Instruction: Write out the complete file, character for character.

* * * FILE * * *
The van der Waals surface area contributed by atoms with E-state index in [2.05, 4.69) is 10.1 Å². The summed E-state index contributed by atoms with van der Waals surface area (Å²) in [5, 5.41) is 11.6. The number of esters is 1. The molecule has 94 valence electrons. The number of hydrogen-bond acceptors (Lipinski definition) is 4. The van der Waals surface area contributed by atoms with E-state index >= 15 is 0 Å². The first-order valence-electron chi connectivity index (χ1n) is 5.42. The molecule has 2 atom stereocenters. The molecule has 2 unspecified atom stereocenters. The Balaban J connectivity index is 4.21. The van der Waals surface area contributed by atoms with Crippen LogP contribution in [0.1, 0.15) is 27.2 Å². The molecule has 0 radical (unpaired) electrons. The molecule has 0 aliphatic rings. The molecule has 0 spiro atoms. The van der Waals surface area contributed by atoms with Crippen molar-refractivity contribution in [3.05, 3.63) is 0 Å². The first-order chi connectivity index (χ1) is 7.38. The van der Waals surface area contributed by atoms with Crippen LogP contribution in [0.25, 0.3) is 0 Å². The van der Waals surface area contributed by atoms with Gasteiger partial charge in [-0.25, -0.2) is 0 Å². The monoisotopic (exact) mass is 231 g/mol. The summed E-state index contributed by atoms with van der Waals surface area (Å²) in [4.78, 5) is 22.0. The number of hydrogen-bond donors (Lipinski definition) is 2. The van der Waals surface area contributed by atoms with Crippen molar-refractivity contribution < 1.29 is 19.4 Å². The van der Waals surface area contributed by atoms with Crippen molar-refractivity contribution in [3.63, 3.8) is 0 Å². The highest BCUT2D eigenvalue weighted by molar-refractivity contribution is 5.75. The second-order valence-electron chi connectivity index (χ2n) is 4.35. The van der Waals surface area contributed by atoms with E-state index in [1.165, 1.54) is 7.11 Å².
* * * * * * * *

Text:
The van der Waals surface area contributed by atoms with E-state index in [2.05, 4.69) is 10.1 Å². The summed E-state index contributed by atoms with van der Waals surface area (Å²) in [5, 5.41) is 11.6. The number of esters is 1. The molecule has 94 valence electrons. The number of hydrogen-bond acceptors (Lipinski definition) is 4. The van der Waals surface area contributed by atoms with E-state index >= 15 is 0 Å². The first-order valence-electron chi connectivity index (χ1n) is 5.42. The molecule has 2 atom stereocenters. The molecule has 2 unspecified atom stereocenters. The Balaban J connectivity index is 4.21. The van der Waals surface area contributed by atoms with Crippen LogP contribution in [0.1, 0.15) is 27.2 Å². The molecule has 0 radical (unpaired) electrons. The molecule has 0 aliphatic rings. The molecule has 0 spiro atoms. The van der Waals surface area contributed by atoms with Crippen molar-refractivity contribution in [3.05, 3.63) is 0 Å². The first-order chi connectivity index (χ1) is 7.38. The van der Waals surface area contributed by atoms with Crippen LogP contribution in [0.25, 0.3) is 0 Å². The van der Waals surface area contributed by atoms with Gasteiger partial charge in [-0.25, -0.2) is 0 Å². The monoisotopic (exact) mass is 231 g/mol. The summed E-state index contributed by atoms with van der Waals surface area (Å²) in [4.78, 5) is 22.0. The number of hydrogen-bond donors (Lipinski definition) is 2. The van der Waals surface area contributed by atoms with Crippen molar-refractivity contribution < 1.29 is 19.4 Å². The van der Waals surface area contributed by atoms with Crippen molar-refractivity contribution in [3.63, 3.8) is 0 Å². The highest BCUT2D eigenvalue weighted by molar-refractivity contribution is 5.75. The second-order valence-electron chi connectivity index (χ2n) is 4.35. The van der Waals surface area contributed by atoms with E-state index in [1.165, 1.54) is 7.11 Å².